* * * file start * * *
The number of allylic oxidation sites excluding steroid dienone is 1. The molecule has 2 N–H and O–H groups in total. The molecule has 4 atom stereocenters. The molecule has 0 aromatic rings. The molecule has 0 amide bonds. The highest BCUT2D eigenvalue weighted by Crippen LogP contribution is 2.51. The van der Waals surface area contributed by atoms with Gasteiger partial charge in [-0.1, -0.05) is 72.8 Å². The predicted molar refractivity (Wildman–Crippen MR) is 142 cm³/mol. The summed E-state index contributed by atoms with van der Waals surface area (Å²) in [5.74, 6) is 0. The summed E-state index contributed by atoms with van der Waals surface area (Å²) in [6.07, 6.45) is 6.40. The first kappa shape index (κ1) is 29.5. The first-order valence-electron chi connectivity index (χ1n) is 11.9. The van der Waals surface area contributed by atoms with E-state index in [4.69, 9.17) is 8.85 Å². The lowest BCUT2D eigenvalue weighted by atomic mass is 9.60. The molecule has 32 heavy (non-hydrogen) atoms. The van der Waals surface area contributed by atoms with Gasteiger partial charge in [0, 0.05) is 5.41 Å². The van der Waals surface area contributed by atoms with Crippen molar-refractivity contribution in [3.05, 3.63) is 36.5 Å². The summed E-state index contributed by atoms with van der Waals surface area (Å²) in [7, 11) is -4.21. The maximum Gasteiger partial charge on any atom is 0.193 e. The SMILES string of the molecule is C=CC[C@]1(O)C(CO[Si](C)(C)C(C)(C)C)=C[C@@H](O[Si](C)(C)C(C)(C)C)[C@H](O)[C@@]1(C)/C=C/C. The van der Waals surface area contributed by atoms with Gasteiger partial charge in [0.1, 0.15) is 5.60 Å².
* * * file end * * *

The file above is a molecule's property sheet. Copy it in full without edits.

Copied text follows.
The number of allylic oxidation sites excluding steroid dienone is 1. The molecule has 2 N–H and O–H groups in total. The molecule has 4 atom stereocenters. The molecule has 0 aromatic rings. The molecule has 0 amide bonds. The highest BCUT2D eigenvalue weighted by Crippen LogP contribution is 2.51. The van der Waals surface area contributed by atoms with Gasteiger partial charge in [-0.1, -0.05) is 72.8 Å². The predicted molar refractivity (Wildman–Crippen MR) is 142 cm³/mol. The summed E-state index contributed by atoms with van der Waals surface area (Å²) in [5.74, 6) is 0. The summed E-state index contributed by atoms with van der Waals surface area (Å²) in [6.07, 6.45) is 6.40. The first kappa shape index (κ1) is 29.5. The first-order valence-electron chi connectivity index (χ1n) is 11.9. The van der Waals surface area contributed by atoms with E-state index in [4.69, 9.17) is 8.85 Å². The lowest BCUT2D eigenvalue weighted by atomic mass is 9.60. The molecule has 32 heavy (non-hydrogen) atoms. The van der Waals surface area contributed by atoms with Gasteiger partial charge in [0, 0.05) is 5.41 Å². The van der Waals surface area contributed by atoms with Crippen molar-refractivity contribution in [3.05, 3.63) is 36.5 Å². The summed E-state index contributed by atoms with van der Waals surface area (Å²) in [7, 11) is -4.21. The maximum Gasteiger partial charge on any atom is 0.193 e. The SMILES string of the molecule is C=CC[C@]1(O)C(CO[Si](C)(C)C(C)(C)C)=C[C@@H](O[Si](C)(C)C(C)(C)C)[C@H](O)[C@@]1(C)/C=C/C. The van der Waals surface area contributed by atoms with Gasteiger partial charge in [0.1, 0.15) is 5.60 Å².